9 Items

A satellite view of Shigatse, Tibet, home to the PLA’s 6th Border Defense Regiment, near the China-India border.

Maxar Technologies / CNES Airbus via Google, used with permission

Report - Managing the Atom Project, Belfer Center

The Strategic Postures of China and India: A Visual Guide

| March 2020

Fueled by aggressive rhetoric from both capitals, Indian and Chinese ground forces engaged in a standoff between June and August 2017. The Doklam crisis, as it became known, stimulated introspection among officials and experts in both states about the future of their relationship. Politically, both strategic communities largely concluded that the peaceful resolution of border disputes is now less likely, forecasting more rivalry than cooperation. Militarily, Indian discussions on the strength of its military position against China in their disputed ground frontier areas have converged on the view that China holds the conventional and nuclear edge over India in this domain.

Based on our analysis of data on the location and capabilities of Indian and Chinese strategic forces and related military units, we conclude that this assessment of the balance of forces may be mistaken and a poor guide for Indian security and procurement policies. We recommend that instead of investing in new nuclear weapons platforms that our analysis suggests are not likely to be required to deter China, New Delhi should improve the survivability of its existing forces and fill the gap in global arms control leadership with an initiative on restraint and transparency.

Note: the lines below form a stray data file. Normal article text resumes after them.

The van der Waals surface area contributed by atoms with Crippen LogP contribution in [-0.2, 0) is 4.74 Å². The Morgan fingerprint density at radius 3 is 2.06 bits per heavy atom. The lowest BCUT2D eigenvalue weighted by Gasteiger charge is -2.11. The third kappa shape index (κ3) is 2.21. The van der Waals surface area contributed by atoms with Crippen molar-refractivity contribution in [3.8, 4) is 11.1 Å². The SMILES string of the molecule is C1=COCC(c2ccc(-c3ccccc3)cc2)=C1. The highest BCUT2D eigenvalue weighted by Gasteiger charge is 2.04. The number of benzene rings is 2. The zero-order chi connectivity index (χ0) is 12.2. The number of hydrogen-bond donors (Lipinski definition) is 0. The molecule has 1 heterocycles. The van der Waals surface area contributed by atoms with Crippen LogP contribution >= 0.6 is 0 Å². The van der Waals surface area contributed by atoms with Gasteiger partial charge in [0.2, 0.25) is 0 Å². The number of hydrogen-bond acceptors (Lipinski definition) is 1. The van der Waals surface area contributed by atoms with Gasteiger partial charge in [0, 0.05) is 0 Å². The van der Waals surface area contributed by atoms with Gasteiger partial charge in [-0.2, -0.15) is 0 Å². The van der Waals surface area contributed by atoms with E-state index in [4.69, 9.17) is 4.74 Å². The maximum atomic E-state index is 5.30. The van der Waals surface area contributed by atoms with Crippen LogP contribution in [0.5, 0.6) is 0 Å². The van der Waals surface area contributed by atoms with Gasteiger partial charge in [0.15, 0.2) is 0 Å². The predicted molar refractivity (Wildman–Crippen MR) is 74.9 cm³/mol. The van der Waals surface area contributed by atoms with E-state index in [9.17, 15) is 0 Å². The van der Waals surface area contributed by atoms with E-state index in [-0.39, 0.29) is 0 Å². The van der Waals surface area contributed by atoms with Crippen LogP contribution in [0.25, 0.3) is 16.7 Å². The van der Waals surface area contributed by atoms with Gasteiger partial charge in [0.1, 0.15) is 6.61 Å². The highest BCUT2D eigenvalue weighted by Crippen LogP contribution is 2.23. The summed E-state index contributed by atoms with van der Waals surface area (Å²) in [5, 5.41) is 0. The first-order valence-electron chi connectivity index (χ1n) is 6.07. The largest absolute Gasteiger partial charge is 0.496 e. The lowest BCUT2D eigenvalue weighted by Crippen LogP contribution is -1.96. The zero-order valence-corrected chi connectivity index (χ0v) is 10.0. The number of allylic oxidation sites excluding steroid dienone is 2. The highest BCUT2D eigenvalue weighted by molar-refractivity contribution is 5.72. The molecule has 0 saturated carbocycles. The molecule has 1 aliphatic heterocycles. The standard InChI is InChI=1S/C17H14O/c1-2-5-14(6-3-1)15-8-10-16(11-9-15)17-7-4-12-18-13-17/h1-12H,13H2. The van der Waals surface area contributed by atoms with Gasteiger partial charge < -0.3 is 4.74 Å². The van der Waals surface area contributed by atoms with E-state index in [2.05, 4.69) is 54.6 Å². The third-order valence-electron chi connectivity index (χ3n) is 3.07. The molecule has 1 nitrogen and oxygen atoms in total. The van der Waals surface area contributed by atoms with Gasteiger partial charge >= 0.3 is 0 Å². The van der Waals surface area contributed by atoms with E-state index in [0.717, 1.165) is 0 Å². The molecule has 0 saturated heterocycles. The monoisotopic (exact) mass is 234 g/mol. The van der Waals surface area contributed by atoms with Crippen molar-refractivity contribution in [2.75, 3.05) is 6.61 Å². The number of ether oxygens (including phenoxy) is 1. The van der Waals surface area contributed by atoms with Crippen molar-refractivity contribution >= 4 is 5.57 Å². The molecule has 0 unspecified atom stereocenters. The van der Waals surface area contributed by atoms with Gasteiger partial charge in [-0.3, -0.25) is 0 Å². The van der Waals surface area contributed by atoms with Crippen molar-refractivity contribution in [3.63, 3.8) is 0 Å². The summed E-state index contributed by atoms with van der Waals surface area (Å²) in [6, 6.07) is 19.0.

Britain's Foreign Secretary Michael Stewart signs the treaty on the Non-Proliferation of Nuclear Weapons at Lancaster House, London, watched by the Soviet Ambassador (left) and the US Ambassador (right). July 1, 1968.

Getty Images

Paper

Five Challenging Decades of IAEA Safeguards

| July 2014

Since 1972, IAEA safeguards has played a pivotal role in providing assurances that states live up to their NPT commitments. Today, the NPT and the IAEA continue to remain as foundations to the peaceful use of nuclear energy and preventing proliferation. Over the span of time over which international safeguards has been around, it has been far from a static story.

The National Nuclear Security Administration’s Pantex Plant is the only U.S. serial  production facility.

NNSA

Report - Nuclear Threat Initiative

Innovating Verification: New Tools & New Actors to Reduce Nuclear Risks

    Author:
  • Verifying Baseline Declarations of Nuclear Warheads and Materials Working Group
| July 2014

Part of NTI's Innovating Verification reports series, Verifying Baseline Declarations of Nuclear Warheads and Materials analyzes how baseline declarations can contribute to near- and long-term arms control and non-proliferation goals and how to verify them without compromising sensitive information.

Winning the Peace

Photo by Martha Stewart

Report

Winning the Peace

May 16, 2014

The last seven decades without war among the great powers – what historians describe as “the long peace” – is a remarkable achievement. “This is a rare and unusual fact if you look at the last few thousand years of history,” said Graham Allison, director of the Belfer Center and moderator of the IDEASpHERE panel “Winning the Peace.” “Furthermore, it is no accident. Wise choices by statesmen have contributed to ‘the long peace,’ which has allowed many generations to live their lives.”

Paper

Strengthening Global Approaches To Nuclear Security

| July 1, 2013